Best Brief Contest Winner: Tim Riggins v. United States of America 09-9100 Brief for Petitioner Winner of the 2010 Best Brief Contest at St. Mary's University School of Law

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Best Brief Contest Winner: Tim Riggins v. United States of America 09-9100 Brief for Petitioner Winner of the 2010 Best Brief Contest at St. Mary's University School of Law

Subject

1L Brief, law school, St. Mary's University School of Law San Antonio Texas

Description

Each year, each Legal Research and Writing faculty member submits one brief from her or his class to the St. Mary s Law Journal editorial board. The board then selects one winner from each 1L section, resulting in four briefs which represent the best brie

Creator

Kristine K. Rodriguez

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St. Mary's University School of Law San Antonio Texas, St. Mary's University School of Law, Sarita Kenedy Law Library

Date

2010

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St. Mary's University School of Law

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Copyright to Author Kristine K. Rodriguez

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Best Brief Contest Winner

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RFC3778

Language

English

Type

Text

Identifier

2010StMULawBestBriefOfSecRodriguez

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________________________________________ IN THE SUPREME COURT OF THE UNITED STATES OCTOBER TERM 2009 ____________________ No. 09-9100 ____________________ TIM RIGGINS, Petitioner, v. UNITES STATES OF AMERICA, Respondent. ________________________________________ ON WRIT OF CERTIORARI TO THE UNITED STATES COURT OF APPEALS FOR THE FIFTEENTH CIRCUIT ________________________________________ BRIEF FOR PETITIONER

KRISTINE K. RODRIGUEZ COUNSEL FOR PETITIONER

QUESTIONS PRESENTED I. To determine whether a defendant has standing to challenge a rental vehicle search, does the court consider the totality of the circumstances? II. Did the defendant have standing to challenge the reasonableness of the government’s actions?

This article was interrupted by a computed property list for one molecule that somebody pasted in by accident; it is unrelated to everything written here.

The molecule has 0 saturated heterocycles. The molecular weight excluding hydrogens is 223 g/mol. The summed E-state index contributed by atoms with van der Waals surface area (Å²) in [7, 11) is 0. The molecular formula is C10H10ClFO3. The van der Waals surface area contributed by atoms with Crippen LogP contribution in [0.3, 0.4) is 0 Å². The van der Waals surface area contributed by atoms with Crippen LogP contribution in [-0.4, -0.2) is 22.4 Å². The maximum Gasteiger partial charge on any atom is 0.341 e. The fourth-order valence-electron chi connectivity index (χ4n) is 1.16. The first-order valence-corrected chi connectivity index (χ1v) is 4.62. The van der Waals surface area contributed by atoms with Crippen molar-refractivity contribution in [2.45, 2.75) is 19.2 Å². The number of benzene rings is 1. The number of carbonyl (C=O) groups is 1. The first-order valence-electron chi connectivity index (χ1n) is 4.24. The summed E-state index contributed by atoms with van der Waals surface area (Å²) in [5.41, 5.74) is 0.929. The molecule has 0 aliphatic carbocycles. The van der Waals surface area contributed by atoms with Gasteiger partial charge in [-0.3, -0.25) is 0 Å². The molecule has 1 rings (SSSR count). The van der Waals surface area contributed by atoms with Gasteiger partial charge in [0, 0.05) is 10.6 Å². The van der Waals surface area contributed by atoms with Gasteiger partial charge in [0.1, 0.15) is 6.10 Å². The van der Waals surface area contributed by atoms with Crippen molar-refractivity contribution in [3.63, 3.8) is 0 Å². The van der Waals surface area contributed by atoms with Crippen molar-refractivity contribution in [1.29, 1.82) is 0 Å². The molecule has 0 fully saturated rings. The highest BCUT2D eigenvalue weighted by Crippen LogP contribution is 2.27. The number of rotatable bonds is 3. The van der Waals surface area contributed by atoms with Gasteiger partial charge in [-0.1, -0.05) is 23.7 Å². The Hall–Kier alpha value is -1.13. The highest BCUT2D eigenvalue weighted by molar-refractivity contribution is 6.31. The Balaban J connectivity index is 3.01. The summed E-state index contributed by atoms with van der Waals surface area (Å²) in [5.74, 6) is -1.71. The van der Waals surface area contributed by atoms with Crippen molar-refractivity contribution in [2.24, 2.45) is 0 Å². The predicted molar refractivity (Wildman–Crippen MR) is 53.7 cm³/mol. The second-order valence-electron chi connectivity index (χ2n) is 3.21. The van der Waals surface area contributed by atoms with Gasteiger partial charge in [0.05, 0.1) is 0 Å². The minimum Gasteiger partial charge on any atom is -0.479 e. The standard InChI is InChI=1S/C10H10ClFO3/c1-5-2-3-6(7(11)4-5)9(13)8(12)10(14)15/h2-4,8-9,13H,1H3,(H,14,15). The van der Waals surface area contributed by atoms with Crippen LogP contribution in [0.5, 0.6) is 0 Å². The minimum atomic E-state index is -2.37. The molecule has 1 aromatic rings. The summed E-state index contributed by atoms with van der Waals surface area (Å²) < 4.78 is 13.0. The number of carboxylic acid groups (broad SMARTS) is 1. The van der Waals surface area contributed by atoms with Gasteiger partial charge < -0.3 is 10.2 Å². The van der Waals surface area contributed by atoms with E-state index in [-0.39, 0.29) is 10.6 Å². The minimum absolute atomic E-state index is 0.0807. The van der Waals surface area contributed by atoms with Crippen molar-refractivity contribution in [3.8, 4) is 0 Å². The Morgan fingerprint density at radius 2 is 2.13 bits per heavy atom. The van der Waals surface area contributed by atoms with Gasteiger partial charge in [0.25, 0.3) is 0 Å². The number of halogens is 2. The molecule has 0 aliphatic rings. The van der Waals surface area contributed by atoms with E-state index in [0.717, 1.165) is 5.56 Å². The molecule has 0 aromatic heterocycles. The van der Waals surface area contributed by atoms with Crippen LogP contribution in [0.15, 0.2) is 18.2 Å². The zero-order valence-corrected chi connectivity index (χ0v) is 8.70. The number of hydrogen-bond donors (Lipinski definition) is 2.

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TABLE OF CONTENTS Questions Presented…………………………………………………………………………i Table of Contents………………………………………………………………………….. .ii Table of Authorities………………………………………………………………………...iv Standard of Review………………………………………………………………………. ...v Statement of Jurisdiction……………………………………………………………………vi Opinions Below…..………………………………………………………………………. .vii Statement of the Case………………………………………………………………………...1 Summary of the Argument…………………………………………………………………..2 Argument…………………………………………………………………………………….4 I. IN DETERMINING STANDING TO CHALLENGE A RENTAL VEHICLE SEARCH, THE COURT SHOULD CONSIDER THE TOTALITY OF THE CIRCUMSTANCES IN ORDER TO FAIRLY BALANCE PRIVACY RIGHTS AGAINST PUBLIC SAFETY NEEDS, THEREBY CONFORMING TO THE HISTORY AND PURPOSE OF THE FOURTH AMENDMENT…………………………..4 A. Reasonableness is the touchstone of the Fourth Amendment……………………………..4 B. Efficiency and ease of application do not justify a bright-line rule that disregards the Fourth Amendment……………………………………………………………………………6 C. By basing standing on the sole factor of an ownership or possessory interest in the vehicle, the Fifteenth Circuit’s bright-line rule misinterprets Rakas and disregards the Court’s Fourth Amendment jurisprudence…………………………………………………….7 II. TIM RIGGINS HAD A LEGITIMATE EXPECTATION OF PRIVACY IN THE RENTAL CAR AND, THEREFORE, HAS STANDING TO CHALLENGE THE REASONABLENESS OF THE SEARCH…………………………………………………….8 A. Tim Riggins was in lawful possession and control of the rental car at the time of the search…………………………………………………………………………………….9 B. It is reasonable for Riggins to have an expectation of privacy in the rental car because he had permission from the renter to use it……………………………………………………10